Details of the four modules and what is taught in them can be found in the course outline and lectures. There will be practical training under the supervision of a senior therapist (also termed master trainer) in the general paediatric ward as well as in the step-down units of the paediatric department. 

Neonatal Intensive Care (NICU) training will be undertaken, but will depend on the student’s interest and their capability and potential in handling complicated, high risk babies/children. The students will also rotate through outpatient clinics every month; this will challenge the student to switch quickly from one patient case to a completely different one, for example from a neurological case to an orthopedic one.

Presentations on a case or patient in the ward will be expected from the students during rounds. In addition, graded presentations by students on chosen topics of interest, will be part of the didactic course.  

Two senior master trainers Sawiz and Omema are responsible for the residents or interns. They will also fulfill administrative duties for this course.  The trainees will be given homework to complete during lectures. 

The didactic course/lecture will occur for a minimum of two hours every week; extra time allocation for lectures will be organized if the need arises. Ward practical work will be 8 hours, 5 times a week. There is no weekend coverage as yet. 

Guest speakers from other specialties (radiology, cardiology, cardiothoracic surgery, Intensive Care Unit and genetics) will also teach in this course.  Their lectures will be scheduled at the convenience of the speaker, since these are voluntary contributions. 

Students will participate in an out-reach program in the community.  The ethos of this program is to propagate quality paediatric therapy, which should benefit all children; hence master trainers and students of this program will participate in such endeavors and train parents and other therapists in the community in order to empower them.  This is part of the parent empowerment program, which is the modus operandi in our outpatient clinics.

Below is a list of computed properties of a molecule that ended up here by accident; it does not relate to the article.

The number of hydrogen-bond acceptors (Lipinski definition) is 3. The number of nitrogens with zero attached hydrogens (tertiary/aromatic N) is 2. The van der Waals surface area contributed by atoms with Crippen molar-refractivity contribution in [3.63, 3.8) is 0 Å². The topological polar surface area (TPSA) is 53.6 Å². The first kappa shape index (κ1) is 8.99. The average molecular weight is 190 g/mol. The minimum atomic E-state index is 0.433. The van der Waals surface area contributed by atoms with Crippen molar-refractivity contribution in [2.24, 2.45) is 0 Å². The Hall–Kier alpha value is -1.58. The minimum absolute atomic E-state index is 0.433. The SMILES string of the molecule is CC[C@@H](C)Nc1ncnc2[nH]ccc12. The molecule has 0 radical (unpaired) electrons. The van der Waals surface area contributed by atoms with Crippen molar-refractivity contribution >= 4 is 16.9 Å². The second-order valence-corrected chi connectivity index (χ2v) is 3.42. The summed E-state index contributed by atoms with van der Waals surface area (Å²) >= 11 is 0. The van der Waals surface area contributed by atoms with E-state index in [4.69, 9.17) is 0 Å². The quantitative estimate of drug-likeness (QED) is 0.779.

We believe this is an important economical model of delivery in low- and middle-income countries (LMICs). The parents take on the responsibility together with the therapist in their child’s care. This is the main ethos of our program, for only with parental involvement can we achieve success in helping the child reach their potential.  

This enables the therapist to utilize their time more effectively towards advanced clinical decision-making and teaching in paediatric therapy, and addresses the shortage of trained paediatric therapists in Pakistan. One of the major aims of this program is to leave a legacy for paediatric therapy in Pakistan, and train not just the trainer, but other therapists in the rural Sindh and villages of Pakistan.   

In addition, the students will also attend an orthotic clinic once a week in an outpatient setting. If the candidate does not fulfill the above practical requirement by the time the graduation ceremony is held, they will not be eligible for a certificate.  
Under no circumstances will a certificate be awarded if the above-mentioned hours of practical training are not completed. This includes community service; if it is organized for that particular batch of students.